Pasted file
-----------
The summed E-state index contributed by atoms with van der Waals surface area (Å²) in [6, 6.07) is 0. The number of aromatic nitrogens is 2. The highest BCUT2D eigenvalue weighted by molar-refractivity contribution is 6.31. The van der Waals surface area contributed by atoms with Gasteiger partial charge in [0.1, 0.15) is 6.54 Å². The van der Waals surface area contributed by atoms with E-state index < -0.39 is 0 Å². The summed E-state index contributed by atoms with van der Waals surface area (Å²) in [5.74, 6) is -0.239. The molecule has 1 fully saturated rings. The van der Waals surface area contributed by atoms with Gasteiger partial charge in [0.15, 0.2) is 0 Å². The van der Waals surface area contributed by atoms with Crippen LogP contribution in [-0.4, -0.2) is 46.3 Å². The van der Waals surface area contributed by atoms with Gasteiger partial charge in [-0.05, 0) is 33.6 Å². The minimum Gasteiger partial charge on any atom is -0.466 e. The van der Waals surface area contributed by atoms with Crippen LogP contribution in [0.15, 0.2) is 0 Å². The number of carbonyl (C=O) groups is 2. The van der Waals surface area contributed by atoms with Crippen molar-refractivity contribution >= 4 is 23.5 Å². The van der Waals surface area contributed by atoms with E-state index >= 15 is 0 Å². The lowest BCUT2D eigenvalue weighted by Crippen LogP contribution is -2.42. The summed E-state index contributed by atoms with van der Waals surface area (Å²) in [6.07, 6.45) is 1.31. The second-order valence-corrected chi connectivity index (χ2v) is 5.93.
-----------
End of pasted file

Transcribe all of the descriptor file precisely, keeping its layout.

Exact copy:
The summed E-state index contributed by atoms with van der Waals surface area (Å²) in [6, 6.07) is 0. The number of aromatic nitrogens is 2. The highest BCUT2D eigenvalue weighted by molar-refractivity contribution is 6.31. The van der Waals surface area contributed by atoms with Gasteiger partial charge in [0.1, 0.15) is 6.54 Å². The van der Waals surface area contributed by atoms with E-state index < -0.39 is 0 Å². The summed E-state index contributed by atoms with van der Waals surface area (Å²) in [5.74, 6) is -0.239. The molecule has 1 fully saturated rings. The van der Waals surface area contributed by atoms with Gasteiger partial charge in [0.15, 0.2) is 0 Å². The van der Waals surface area contributed by atoms with Crippen LogP contribution in [-0.4, -0.2) is 46.3 Å². The van der Waals surface area contributed by atoms with Gasteiger partial charge in [-0.05, 0) is 33.6 Å². The minimum Gasteiger partial charge on any atom is -0.466 e. The van der Waals surface area contributed by atoms with Crippen LogP contribution in [0.15, 0.2) is 0 Å². The number of carbonyl (C=O) groups is 2. The van der Waals surface area contributed by atoms with Crippen molar-refractivity contribution >= 4 is 23.5 Å². The van der Waals surface area contributed by atoms with E-state index >= 15 is 0 Å². The lowest BCUT2D eigenvalue weighted by Crippen LogP contribution is -2.42. The summed E-state index contributed by atoms with van der Waals surface area (Å²) in [6.07, 6.45) is 1.31. The second-order valence-corrected chi connectivity index (χ2v) is 5.93.